Charlie Watts' Rolling Stones Bandmates Pay Tribute on His Birthday: 'We Miss You'

The Rolling Stones drummer would have turned 81 on June 2

The Rolling Stones are paying tribute to their late drummer Charlie Watts on what would have been his 81st birthday.

Mick Jagger, Keith Richards and Ronnie Wood each shared a personal tribute to Watts on Thursday, 10 months after the rocker died at age 80 following an undisclosed illness.

Jagger, 78, shared a black-and-white photo taken in Dallas in 1981 to his social media channels that featured him giving Watts a hug as he sat behind his legendary drum kit.

"Happy birthday Charlie," the frontman wrote. "We miss you."

Mick Jagger
Mick Jagger/Instagram/Aaron Rapoport/Corbis/Getty

Wood, who celebrated his 75th birthday on Wednesday, remembered his "Gemini twin" with a series of three photos, including two smiling portraits of the former bandmates, and a painting of a pensive Watts.

"Remembering my dear Charlie, my Gemini twin, on his birthday today," Wood captioned his post. "I miss you."

Richards, meanwhile, shared a recent photo of him and Watts sharing a funny moment together to his Instagram.

"Happy Birthday , Charlie Watts!! Miss You!" the guitarist, 78, wrote.

Watts' birthday comes one day after the Rolling Stones kicked off their Sixty anniversary tour in Madrid, with Steve Jordan on the drums in his place.

In tribute, Watts' longtime drum tech Don McAulay made a point of placing his drum key in the same place Watts used to.

"Don McAulay - Charlie Watt's drum tech for ten years pays tribute to Charlie for his birthday, placing his drum key where Charlie always would before each show. Happy birthday Charlie, we miss you," the band wrote on Twitter, alongside a video of McAulay.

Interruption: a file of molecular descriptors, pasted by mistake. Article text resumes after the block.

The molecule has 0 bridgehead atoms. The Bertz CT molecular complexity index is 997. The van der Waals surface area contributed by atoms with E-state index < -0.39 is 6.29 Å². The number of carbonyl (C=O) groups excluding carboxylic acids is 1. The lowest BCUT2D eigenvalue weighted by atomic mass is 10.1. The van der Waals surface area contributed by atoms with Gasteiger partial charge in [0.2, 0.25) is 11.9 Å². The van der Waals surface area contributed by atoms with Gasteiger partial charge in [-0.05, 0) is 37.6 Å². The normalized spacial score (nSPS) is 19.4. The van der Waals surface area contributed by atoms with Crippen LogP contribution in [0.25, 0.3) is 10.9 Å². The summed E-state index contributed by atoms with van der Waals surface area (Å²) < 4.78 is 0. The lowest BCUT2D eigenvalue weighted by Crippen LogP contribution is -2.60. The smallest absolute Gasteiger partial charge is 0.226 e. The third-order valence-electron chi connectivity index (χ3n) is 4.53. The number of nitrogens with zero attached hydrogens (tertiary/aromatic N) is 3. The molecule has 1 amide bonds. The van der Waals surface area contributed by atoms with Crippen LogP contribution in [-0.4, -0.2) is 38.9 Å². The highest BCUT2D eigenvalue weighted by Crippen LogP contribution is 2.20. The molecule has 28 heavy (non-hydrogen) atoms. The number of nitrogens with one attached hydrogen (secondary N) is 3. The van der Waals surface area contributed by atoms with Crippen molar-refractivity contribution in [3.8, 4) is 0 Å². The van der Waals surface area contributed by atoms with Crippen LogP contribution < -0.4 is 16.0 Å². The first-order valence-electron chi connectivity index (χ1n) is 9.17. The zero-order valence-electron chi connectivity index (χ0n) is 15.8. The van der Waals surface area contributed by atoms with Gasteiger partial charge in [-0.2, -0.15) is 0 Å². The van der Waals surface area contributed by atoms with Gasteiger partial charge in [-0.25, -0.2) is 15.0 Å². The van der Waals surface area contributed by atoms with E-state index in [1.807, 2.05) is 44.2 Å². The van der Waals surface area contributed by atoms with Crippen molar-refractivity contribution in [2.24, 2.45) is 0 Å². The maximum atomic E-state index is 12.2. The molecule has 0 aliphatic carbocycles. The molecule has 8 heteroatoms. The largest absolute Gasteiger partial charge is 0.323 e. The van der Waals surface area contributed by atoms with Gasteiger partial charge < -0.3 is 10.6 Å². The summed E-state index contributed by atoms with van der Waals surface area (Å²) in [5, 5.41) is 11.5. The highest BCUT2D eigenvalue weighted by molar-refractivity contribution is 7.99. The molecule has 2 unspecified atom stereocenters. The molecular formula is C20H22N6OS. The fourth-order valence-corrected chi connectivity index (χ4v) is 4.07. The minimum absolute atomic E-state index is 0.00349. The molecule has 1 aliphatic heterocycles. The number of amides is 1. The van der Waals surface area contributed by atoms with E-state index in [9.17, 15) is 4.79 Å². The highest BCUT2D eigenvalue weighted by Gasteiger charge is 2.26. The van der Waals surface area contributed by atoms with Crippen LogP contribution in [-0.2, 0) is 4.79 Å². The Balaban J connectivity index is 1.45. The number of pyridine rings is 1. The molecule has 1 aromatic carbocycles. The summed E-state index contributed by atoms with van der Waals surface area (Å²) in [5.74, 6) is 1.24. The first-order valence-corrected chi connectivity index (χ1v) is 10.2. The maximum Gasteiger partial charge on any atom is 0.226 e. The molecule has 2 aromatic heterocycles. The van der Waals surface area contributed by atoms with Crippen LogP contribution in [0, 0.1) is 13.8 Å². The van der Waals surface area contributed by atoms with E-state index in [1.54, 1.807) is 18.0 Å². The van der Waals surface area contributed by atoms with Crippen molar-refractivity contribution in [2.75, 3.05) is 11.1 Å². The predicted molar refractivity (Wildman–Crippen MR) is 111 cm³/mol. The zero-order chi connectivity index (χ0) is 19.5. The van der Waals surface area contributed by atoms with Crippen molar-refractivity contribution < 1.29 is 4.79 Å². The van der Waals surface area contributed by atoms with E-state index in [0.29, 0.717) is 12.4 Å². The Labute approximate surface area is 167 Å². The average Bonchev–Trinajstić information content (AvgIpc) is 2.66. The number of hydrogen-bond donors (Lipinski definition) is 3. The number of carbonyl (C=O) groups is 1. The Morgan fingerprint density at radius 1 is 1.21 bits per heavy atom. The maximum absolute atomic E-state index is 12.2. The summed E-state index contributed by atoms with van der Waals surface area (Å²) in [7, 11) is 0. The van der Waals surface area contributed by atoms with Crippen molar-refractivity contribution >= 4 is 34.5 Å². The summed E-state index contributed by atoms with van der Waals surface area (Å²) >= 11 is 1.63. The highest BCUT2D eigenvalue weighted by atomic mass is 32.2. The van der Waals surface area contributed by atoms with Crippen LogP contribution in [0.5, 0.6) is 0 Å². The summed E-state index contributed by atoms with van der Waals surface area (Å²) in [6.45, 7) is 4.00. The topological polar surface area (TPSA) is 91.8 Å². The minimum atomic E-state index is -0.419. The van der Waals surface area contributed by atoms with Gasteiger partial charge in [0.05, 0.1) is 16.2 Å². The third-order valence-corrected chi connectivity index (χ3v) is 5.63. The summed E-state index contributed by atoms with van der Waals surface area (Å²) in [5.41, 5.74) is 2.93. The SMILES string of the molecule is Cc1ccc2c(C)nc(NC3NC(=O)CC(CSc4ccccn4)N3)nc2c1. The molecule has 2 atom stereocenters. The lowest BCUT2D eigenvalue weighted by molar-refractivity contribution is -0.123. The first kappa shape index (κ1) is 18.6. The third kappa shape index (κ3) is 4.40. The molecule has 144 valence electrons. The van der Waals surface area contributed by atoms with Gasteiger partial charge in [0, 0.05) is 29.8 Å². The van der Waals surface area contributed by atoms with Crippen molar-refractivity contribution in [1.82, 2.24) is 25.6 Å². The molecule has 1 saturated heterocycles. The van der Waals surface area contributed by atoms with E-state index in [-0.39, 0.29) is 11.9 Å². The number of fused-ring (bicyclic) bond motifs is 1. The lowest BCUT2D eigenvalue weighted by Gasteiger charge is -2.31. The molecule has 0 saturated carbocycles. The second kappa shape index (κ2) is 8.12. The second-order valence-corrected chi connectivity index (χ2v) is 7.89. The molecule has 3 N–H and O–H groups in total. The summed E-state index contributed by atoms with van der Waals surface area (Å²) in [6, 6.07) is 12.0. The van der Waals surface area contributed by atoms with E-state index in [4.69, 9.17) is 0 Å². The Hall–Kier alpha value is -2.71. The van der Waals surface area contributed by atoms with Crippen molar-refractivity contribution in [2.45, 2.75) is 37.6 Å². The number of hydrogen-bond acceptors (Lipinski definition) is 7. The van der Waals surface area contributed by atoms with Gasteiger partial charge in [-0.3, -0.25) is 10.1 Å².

Jordan also took over drum duties this past fall on the group's long-delayed No Filter tour, which was their first ever without Watts.

The surviving Stones have spoken openly about the pain of losing Watts, and Jagger even raised a drink to the drummer on stage in September as they played their first show without him.

"The thing he brought was this beautiful sense of swing and swerve that most bands wish they could have," the singer told Rolling Stone that month. "We had some really nice conversations in the last couple of years about how all this happened with the band. It's a huge loss to us all. It's very, very hard."

Richards, meanwhile, told CBS Sunday Morning in March that Watts' death had come "as quite a shock" to the rockers.

Keith Richards, Charlie watts, Mick Jagger and Ronnie Wood of The Rolling Stones
Keith Richards, Charlie watts, Mick Jagger and Ronnie Wood of The Rolling Stones. Dave J Hogan/Getty

"He had had a round with cancer a year or two before, and he'd beat that one. He just got hit with a double whammy," Richards said. "Bless his soul."

Luckily for fans, Watts' music lives on, as the Stones told the Los Angeles Times in October that they'd recorded new music with him on drums before his death.

"Let me put it this way," Richards said, "you haven't heard the last of Charlie Watts."

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